Short Notes and Scribbles in Malay Manuscripts Malaysian note

Short Notes and Scribbles in Malay Manuscripts

Seemingly insignificant scribbles such as notes or writing exercises in the margins or on the flyleaves of manuscripts, may reveal information that is not found elsewhere.

Short letter between the pages
In this note in Malay on a snippet of scrap paper a certain haji Abdul Wahid conveys his greetings and ‘everlasting’ warm regards. The text does not mention the name of the addressee. The unpretentious short letter was found concealed between the pages of a Malay manuscript that was acquired by the Bible translator and linguist Herman Neubronner van der Tuuk (1824–1894) on Sumatra’s northwest coast.

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Van Der Tuuk's frustrated search
Van der Tuuk was posted in the small trade port community of Barus between 1851 and 1857 as a Bible translator in the service of the Nederlands Bijbelgenootschap (Dutch Bible Society). Although his main task was to produce a translation of the Bible in one of the Batak languages, he also tried his pen at translating into Malay. To further his study of written Malay he collected Malay manuscripts. But for Van der Tuuk working conditions in Barus – an outpost only re-colonised a decade earlier – turned out to be far from ideal. When he found out that the Muslim Malays were reluctant to sell their coveted manuscripts to an impure unbeliever, he began a fruitless search for able copyists. His long letters to the Board of the Nederlands Bijbelgenootschap give evidence of his endless frustration about the fact that Barus had no commercial copyists.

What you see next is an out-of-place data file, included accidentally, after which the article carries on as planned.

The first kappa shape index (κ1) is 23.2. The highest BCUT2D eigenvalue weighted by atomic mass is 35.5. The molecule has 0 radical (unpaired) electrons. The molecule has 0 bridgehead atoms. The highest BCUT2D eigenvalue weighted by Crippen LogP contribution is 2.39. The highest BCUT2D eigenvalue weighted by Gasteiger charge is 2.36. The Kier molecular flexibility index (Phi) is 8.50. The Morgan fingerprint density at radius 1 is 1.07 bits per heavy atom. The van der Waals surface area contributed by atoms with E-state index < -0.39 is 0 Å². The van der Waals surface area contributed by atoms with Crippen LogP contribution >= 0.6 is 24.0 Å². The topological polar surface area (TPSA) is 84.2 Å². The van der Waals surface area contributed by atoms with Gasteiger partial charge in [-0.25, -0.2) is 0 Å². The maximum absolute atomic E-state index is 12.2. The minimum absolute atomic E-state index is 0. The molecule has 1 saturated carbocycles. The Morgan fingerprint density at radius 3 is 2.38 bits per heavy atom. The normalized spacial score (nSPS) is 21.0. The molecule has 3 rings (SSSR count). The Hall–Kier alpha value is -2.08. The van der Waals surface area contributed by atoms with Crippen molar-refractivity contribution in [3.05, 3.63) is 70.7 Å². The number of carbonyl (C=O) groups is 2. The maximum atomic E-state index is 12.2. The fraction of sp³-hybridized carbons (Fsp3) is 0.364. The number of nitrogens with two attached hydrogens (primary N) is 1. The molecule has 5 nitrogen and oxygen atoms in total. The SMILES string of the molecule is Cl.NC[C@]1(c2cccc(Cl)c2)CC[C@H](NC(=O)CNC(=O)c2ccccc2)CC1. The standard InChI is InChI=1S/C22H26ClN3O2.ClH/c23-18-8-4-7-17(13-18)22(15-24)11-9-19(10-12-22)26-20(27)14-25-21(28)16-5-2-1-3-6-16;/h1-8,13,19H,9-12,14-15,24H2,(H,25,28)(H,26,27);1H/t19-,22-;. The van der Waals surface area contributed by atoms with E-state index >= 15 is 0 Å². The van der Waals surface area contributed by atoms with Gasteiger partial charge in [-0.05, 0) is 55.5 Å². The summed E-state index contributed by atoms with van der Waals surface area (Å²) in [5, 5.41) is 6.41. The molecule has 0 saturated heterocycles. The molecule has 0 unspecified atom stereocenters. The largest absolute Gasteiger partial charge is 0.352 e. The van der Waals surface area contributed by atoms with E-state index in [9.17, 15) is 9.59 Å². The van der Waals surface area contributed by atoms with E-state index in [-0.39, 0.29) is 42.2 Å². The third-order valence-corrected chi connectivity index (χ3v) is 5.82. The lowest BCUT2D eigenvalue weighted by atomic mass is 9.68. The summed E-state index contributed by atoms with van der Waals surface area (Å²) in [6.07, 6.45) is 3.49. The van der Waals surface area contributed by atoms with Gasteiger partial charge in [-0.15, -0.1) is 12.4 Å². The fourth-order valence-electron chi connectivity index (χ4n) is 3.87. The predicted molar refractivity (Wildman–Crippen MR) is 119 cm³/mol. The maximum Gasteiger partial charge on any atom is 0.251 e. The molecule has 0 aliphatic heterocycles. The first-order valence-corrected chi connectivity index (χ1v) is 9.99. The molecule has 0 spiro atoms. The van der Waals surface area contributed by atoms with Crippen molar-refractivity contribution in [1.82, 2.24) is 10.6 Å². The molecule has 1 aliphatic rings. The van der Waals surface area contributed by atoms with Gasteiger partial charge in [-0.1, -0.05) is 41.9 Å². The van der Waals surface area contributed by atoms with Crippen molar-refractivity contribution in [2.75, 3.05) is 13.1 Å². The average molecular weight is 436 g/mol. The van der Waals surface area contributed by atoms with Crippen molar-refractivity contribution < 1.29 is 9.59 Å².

Working together with a copyist
It is in this particular light that the scribbled note gains significance. Together with the name of Abdul Wahid, found in the colophon of two of Van der Tuuk’s Malay manuscripts, and a draft letter that can be attributed to this same person, the note indicates that Van der Tuuk did find at least one copyist. From the draft letter it can be inferred that this Abdul Wahid worked in the neighbouring port settlement of Sorkam as a clerk for the local élite. It was probably through Van der Tuuk’s contacts with the raja of Sorkam that he finally succeeded in finding someone who could help him with his copying. It is not difficult to image the note being placed by the scribe between the pages of a copy that was to be delivered to Van der Tuuk’s house in Barus (Or. 3286). Notwithstanding its small size, the letter is important: it is the only source that provides proof of the existence of a working relationship between Van der Tuuk and the copyist haji Abdul Wahid.

Missing piece of the puzzle
Since almost all our knowledge of nineteenth-century Malay writing is based on manuscripts, it is necessary to gather information about the circumstances under which Malay manuscript were collected. With the scarcity and fragmentary nature of other sources, scribbles and drafts sometimes provide the missing piece of the puzzle.

Blog post by Marije Plomp, Subject librarian at Leiden University Libraries